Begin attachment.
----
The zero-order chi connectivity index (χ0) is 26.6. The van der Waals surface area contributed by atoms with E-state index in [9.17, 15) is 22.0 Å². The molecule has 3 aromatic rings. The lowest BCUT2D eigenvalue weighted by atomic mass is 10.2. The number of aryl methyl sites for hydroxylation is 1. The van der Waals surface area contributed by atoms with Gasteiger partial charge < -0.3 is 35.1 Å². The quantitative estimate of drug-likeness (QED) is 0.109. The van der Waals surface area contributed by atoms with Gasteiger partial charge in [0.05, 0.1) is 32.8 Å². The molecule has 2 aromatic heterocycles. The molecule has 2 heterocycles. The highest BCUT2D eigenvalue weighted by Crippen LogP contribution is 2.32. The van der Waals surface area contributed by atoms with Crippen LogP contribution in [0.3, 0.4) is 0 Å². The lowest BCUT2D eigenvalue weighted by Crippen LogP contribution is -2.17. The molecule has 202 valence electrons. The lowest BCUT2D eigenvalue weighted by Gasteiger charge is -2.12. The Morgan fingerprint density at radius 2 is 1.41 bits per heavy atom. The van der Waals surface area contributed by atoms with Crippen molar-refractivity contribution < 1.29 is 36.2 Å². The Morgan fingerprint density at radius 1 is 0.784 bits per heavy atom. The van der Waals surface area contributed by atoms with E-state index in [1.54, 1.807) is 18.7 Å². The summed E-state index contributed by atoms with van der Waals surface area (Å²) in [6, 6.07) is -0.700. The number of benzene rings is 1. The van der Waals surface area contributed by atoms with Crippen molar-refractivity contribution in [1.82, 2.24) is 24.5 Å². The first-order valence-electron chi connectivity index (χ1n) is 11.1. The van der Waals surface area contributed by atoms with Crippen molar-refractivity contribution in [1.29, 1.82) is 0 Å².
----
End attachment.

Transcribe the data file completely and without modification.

The zero-order chi connectivity index (χ0) is 26.6. The van der Waals surface area contributed by atoms with E-state index in [9.17, 15) is 22.0 Å². The molecule has 3 aromatic rings. The lowest BCUT2D eigenvalue weighted by atomic mass is 10.2. The number of aryl methyl sites for hydroxylation is 1. The van der Waals surface area contributed by atoms with Gasteiger partial charge < -0.3 is 35.1 Å². The quantitative estimate of drug-likeness (QED) is 0.109. The van der Waals surface area contributed by atoms with Gasteiger partial charge in [0.05, 0.1) is 32.8 Å². The molecule has 2 aromatic heterocycles. The molecule has 2 heterocycles. The highest BCUT2D eigenvalue weighted by Crippen LogP contribution is 2.32. The van der Waals surface area contributed by atoms with Crippen LogP contribution in [0.3, 0.4) is 0 Å². The lowest BCUT2D eigenvalue weighted by Crippen LogP contribution is -2.17. The molecule has 202 valence electrons. The lowest BCUT2D eigenvalue weighted by Gasteiger charge is -2.12. The Morgan fingerprint density at radius 2 is 1.41 bits per heavy atom. The van der Waals surface area contributed by atoms with Crippen molar-refractivity contribution < 1.29 is 36.2 Å². The Morgan fingerprint density at radius 1 is 0.784 bits per heavy atom. The van der Waals surface area contributed by atoms with E-state index in [1.54, 1.807) is 18.7 Å². The summed E-state index contributed by atoms with van der Waals surface area (Å²) in [6, 6.07) is -0.700. The number of benzene rings is 1. The van der Waals surface area contributed by atoms with Crippen molar-refractivity contribution in [1.82, 2.24) is 24.5 Å². The first-order valence-electron chi connectivity index (χ1n) is 11.1. The van der Waals surface area contributed by atoms with Crippen molar-refractivity contribution in [1.29, 1.82) is 0 Å².